The Special Adviser on the Prevention of Genocide acts as a catalyst to raise awareness of the causes and dynamics of genocide, to alert relevant actors where there is a risk of genocide, and to advocate and mobilize for appropriate action.

The Special Adviser on the Responsibility to Protect leads the conceptual, political, institutional and operational development of the Responsibility to Protect.

…his budget depends on how many genocides and almost-genocides and potential-genocides he can identify, so it is to his benefit to exaggerate the possibility of genocide.

As I wrote above, a 1994-style civil war is not occurring, and from the point of view of Generational Dynamics cannot occur during a generational Awakening era. The 1994 genocide came “from the people”: For example, a Hutu who has lived next door to a Tutsi family in peace, and their children had played together and all that, suddenly picks up a machete, goes next door, kills and disembodies the husband and children, then rapes the wife and kills and dismembers her. Nothing like that is happening in Burundi, or could possibly happen, since the survivors of the 1994 war will not let it happen. Today’s genocide is all political, all from Nkurunziza.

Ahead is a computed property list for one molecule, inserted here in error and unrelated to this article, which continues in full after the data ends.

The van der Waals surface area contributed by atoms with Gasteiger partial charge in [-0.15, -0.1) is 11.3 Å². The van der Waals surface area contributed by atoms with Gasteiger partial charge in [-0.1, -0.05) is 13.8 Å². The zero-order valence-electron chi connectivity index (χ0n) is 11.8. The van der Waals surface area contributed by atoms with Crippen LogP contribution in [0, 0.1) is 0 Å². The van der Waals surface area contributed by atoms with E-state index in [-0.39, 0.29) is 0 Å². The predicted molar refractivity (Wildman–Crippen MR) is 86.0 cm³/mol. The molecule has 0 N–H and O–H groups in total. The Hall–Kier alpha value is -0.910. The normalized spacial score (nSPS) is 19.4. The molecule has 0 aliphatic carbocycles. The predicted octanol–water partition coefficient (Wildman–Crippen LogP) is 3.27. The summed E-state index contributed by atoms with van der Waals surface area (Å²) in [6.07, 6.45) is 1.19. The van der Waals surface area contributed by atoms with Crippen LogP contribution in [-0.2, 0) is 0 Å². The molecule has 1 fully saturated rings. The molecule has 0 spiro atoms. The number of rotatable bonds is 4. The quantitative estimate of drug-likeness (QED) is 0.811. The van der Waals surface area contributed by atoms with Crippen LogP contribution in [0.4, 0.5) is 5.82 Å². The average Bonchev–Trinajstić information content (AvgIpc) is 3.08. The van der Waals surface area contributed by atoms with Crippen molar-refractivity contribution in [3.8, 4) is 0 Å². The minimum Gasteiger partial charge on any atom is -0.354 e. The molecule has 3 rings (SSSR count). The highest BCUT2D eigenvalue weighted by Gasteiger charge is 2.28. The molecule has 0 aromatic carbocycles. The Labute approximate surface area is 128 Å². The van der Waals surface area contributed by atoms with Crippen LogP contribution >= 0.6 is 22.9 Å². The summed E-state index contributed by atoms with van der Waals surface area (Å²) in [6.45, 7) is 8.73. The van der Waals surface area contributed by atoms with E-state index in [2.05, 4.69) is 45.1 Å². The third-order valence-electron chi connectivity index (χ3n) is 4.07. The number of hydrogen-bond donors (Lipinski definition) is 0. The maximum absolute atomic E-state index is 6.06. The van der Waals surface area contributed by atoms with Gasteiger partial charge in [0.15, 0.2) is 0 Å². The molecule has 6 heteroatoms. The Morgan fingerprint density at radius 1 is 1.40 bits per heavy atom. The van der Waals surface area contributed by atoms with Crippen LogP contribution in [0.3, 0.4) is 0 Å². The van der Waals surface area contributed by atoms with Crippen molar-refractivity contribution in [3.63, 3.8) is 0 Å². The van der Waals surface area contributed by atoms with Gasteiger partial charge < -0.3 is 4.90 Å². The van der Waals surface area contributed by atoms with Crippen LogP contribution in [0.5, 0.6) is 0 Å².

The UN has been pitifully irrelevant in stopping the genocides in Rwanda-Burundi and Syria. Dieng will not stop it, unless Nkurunziza decides he wants to stop it. Episcopal Digital Network and UN Office of the Special Adviser on the Prevention of Genocide

KEYS: Generational Dynamics, Burundi, Pierre Nkurunziza, Hutus, Tutsis, Rwanda, Zimbabwe, Robert Mugabe, Operation Gukurahundi, Syria, Bashar al-Assad, Adama Dieng, Special Adviser on the Prevention of Genocide